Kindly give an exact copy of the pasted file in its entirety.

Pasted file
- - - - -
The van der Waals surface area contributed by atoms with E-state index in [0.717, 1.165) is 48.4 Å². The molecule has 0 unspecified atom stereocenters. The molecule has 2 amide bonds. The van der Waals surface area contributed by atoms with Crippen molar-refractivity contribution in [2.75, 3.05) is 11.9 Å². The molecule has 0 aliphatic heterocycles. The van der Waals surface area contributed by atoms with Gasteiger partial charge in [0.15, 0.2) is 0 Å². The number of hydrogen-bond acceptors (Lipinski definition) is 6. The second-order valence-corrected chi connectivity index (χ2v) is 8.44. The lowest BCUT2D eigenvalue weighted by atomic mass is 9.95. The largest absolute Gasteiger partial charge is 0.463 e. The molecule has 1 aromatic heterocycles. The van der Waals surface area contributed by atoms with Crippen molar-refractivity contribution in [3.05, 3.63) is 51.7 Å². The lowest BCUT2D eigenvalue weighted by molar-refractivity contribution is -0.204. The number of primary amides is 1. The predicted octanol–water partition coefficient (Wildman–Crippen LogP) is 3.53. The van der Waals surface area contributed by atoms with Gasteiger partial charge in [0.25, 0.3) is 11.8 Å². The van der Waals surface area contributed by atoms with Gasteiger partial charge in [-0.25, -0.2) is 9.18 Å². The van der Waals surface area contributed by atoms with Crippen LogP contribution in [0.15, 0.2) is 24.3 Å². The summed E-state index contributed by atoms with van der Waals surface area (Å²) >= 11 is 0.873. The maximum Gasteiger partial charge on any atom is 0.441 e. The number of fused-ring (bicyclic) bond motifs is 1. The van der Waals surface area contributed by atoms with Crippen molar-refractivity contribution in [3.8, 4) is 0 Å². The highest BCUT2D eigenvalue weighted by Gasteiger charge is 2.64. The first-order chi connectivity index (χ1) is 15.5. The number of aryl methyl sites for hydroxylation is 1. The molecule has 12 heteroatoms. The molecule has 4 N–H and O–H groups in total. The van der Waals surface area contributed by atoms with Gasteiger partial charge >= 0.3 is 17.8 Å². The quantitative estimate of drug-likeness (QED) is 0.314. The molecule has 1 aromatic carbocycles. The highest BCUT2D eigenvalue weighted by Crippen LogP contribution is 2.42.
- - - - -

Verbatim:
The van der Waals surface area contributed by atoms with E-state index in [0.717, 1.165) is 48.4 Å². The molecule has 0 unspecified atom stereocenters. The molecule has 2 amide bonds. The van der Waals surface area contributed by atoms with Crippen molar-refractivity contribution in [2.75, 3.05) is 11.9 Å². The molecule has 0 aliphatic heterocycles. The van der Waals surface area contributed by atoms with Gasteiger partial charge in [0.15, 0.2) is 0 Å². The number of hydrogen-bond acceptors (Lipinski definition) is 6. The second-order valence-corrected chi connectivity index (χ2v) is 8.44. The lowest BCUT2D eigenvalue weighted by atomic mass is 9.95. The largest absolute Gasteiger partial charge is 0.463 e. The molecule has 1 aromatic heterocycles. The van der Waals surface area contributed by atoms with Crippen molar-refractivity contribution in [3.05, 3.63) is 51.7 Å². The lowest BCUT2D eigenvalue weighted by molar-refractivity contribution is -0.204. The number of primary amides is 1. The predicted octanol–water partition coefficient (Wildman–Crippen LogP) is 3.53. The van der Waals surface area contributed by atoms with Gasteiger partial charge in [0.25, 0.3) is 11.8 Å². The van der Waals surface area contributed by atoms with Gasteiger partial charge in [-0.25, -0.2) is 9.18 Å². The van der Waals surface area contributed by atoms with Crippen LogP contribution in [0.15, 0.2) is 24.3 Å². The summed E-state index contributed by atoms with van der Waals surface area (Å²) >= 11 is 0.873. The maximum Gasteiger partial charge on any atom is 0.441 e. The number of fused-ring (bicyclic) bond motifs is 1. The van der Waals surface area contributed by atoms with Crippen molar-refractivity contribution in [3.8, 4) is 0 Å². The highest BCUT2D eigenvalue weighted by Gasteiger charge is 2.64. The first-order chi connectivity index (χ1) is 15.5. The number of aryl methyl sites for hydroxylation is 1. The molecule has 12 heteroatoms. The molecule has 4 N–H and O–H groups in total. The van der Waals surface area contributed by atoms with Gasteiger partial charge >= 0.3 is 17.8 Å². The quantitative estimate of drug-likeness (QED) is 0.314. The molecule has 1 aromatic carbocycles. The highest BCUT2D eigenvalue weighted by Crippen LogP contribution is 2.42.